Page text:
The main thing in the evolutionary story about intuition, is whether intuition grew out of perception, whether it grew out of the predictive aspects of perception. If you want to understand intuition, it is very useful to understand perception, because so many of the rules that apply to perception apply as well to intuitive thinking. Intuitive thinking is quite different from perception. Intuitive thinking has language. Intuitive thinking has a lot of world knowledge organized in different ways than mere perception. But some very basic characteristics that we’ll talk about of perception are extended almost directly into intuitive thinking. (…)
The confidence that people have in their beliefs is not a measure of the quality of evidence, it is not a judgment of the quality of the evidence but it is a judgment of the coherence of the story that the mind has managed to construct. Quite often you can construct very good stories out of very little evidence, when there is little evidence, no conflict, and the story is going to end up good. People tend to have great belief, great faith in stories that are based on very little evidence.
It generates what Amos [Tversky] and I call “natural assessments”, that is, there are computations that get performed automatically. (…)
So there is a really important distinction between natural assessment and things that are not naturally assessed. There are questions that are easy for the organism to answer, and other questions that are difficult for the organism to answer, and that makes a lot of difference.” ”—Daniel Kahneman, Israeli-American psychologist and Nobel laureate. He is notable for his work on the psychology of judgment and decision-making, behavioral economics and hedonic psychology, ☞ Daniel Kahneman: The Marvels and the Flaws of Intuitive Thinking, Edge, July 17, 2011
“ "Are we being good ancestors?" ”—Jonas Salk, American medical researcher and virologist, best known for his discovery and development of the first safe and effective polio vaccine (1914-1995), in interview Man Evolving on Open Mind, 1985 (video)
"War must not be a means to achieve political ends. Wars must be eliminated, not merely limited. No national interest can today be isolated from collective responsibility for peace. This fact must be recognized in all foreign relations. As a means of achieving European and worldwide security, therefore, foreign policy must aim to reduce tensions and promote communication beyond frontiers. (…)
How to prevent war is a question which is part of the European tradition - Europe has always had reason enough to ask it. (…)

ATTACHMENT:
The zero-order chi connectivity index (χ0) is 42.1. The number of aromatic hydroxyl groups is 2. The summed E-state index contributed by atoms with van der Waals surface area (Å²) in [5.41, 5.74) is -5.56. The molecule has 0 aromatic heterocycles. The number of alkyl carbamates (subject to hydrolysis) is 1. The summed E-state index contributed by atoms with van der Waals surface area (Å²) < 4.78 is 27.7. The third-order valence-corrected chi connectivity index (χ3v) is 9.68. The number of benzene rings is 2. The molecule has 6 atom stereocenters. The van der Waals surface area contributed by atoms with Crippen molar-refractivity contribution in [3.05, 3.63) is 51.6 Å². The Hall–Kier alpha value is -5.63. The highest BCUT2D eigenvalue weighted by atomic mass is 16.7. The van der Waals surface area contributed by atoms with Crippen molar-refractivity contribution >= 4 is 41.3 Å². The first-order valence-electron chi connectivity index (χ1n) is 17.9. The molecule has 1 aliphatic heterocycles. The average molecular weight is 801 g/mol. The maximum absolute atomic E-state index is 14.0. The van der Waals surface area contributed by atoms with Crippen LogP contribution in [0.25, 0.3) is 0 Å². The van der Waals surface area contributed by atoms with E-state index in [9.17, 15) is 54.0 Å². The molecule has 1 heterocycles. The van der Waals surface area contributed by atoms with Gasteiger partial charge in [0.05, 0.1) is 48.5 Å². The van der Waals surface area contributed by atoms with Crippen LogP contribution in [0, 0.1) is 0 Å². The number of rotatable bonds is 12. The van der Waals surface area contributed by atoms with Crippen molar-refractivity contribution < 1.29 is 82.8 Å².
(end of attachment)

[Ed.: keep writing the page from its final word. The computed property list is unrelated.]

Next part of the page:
Our ethical and social concepts have been shaped by two thousand years of Christianity. And this means that, in spite of many aberrations under the flag of bellum justum, “the just war”, attempts have been made over and over again to achieve peace in this world, too.
Our second source of strength is humanism and classical philosophy. Immanuel Kant postulated his idea of a constitutional confederation of states in words that pose a very distinct question to today’s generations: Man, he said, will one day be faced with the choice of either uniting under a true law of nations or destroying with a few blows the civilization he has built up over thousands of years: then, necessity will compel him to do what he ought better to have done long ago of his own free reason.1 (…)
Peace policy is a sober task. I, too, try with the means at my command to pave the way for the prevalence of reason in my own country and in the world: that reason which demands that we seek peace because the absence of peace has come to mean extreme lack of reason.
War is no longer the ultima ratio but rather the ultima irratio. Even if this is still not a generally held view, I personally understand a policy for peace as a genuine Realpolitik of this epoch. (…)
Under the threat of mankind’s self-destruction, co-existence has become a question of the very existence of man. Co-existence became not one of several acceptable possibilities but the only chance of survival. (…)”
Martin Luther King on the Quest for Peace and Justice
"We have learned to fly the air like birds and swim the sea like fish, but we have not learned the simple art of living together as brothers. (…)
Mankind’s survival is dependent upon man’s ability to solve the problems of racial injustice, poverty, and war; the solution of these problems is in turn dependent upon man squaring his moral progress with his scientific progress, and learning the practical art of living in harmony. Some years ago a famous novelist died. Among his papers was found a list of suggested story plots for future stories, the most prominently underscored being this one: "A widely separated family inherits a house in which they have to live together."
This is the great new problem of mankind. We have inherited a big house, a great “world house” in which we have to live together - black and white, Easterners and Westerners, Gentiles and Jews, Catholics and Protestants, Moslem and Hindu, a family unduly separated in ideas, culture, and interests who, because we can never again live without each other, must learn, somehow, in this one big world, to live with each other. (…)
We must now give an overriding loyalty to mankind as a whole in order to preserve the best in our individual societies. (…)”
”—Martin Luther King Jr., American clergyman, activist, and prominent leader in the African-American Civil Rights Movement, Nobel Peace Prize laureate, (1929-1968), Nobel Lecture, December 11, 1964
“ "Computers: They are useless. They can only give you answers." ”—Pablo Picasso, Spanish painter, draughtsman, and sculptor (1881-1973), cited in William Fifield, In Search of Genius, 1982, p. 140, and p. 40.
“ "A great civilization is not conquered from without until it has destroyed itself within. The essential causes of Rome’s decline lay in her people, her morals, her class struggle, her failing trade, her bureaucratic despotism, her stifling taxes, her consuming wars." ”—Will Durant, American writer, historian, and philosopher (1885-1981), Caesar and Christ, Epilogue, p. 665 (1944)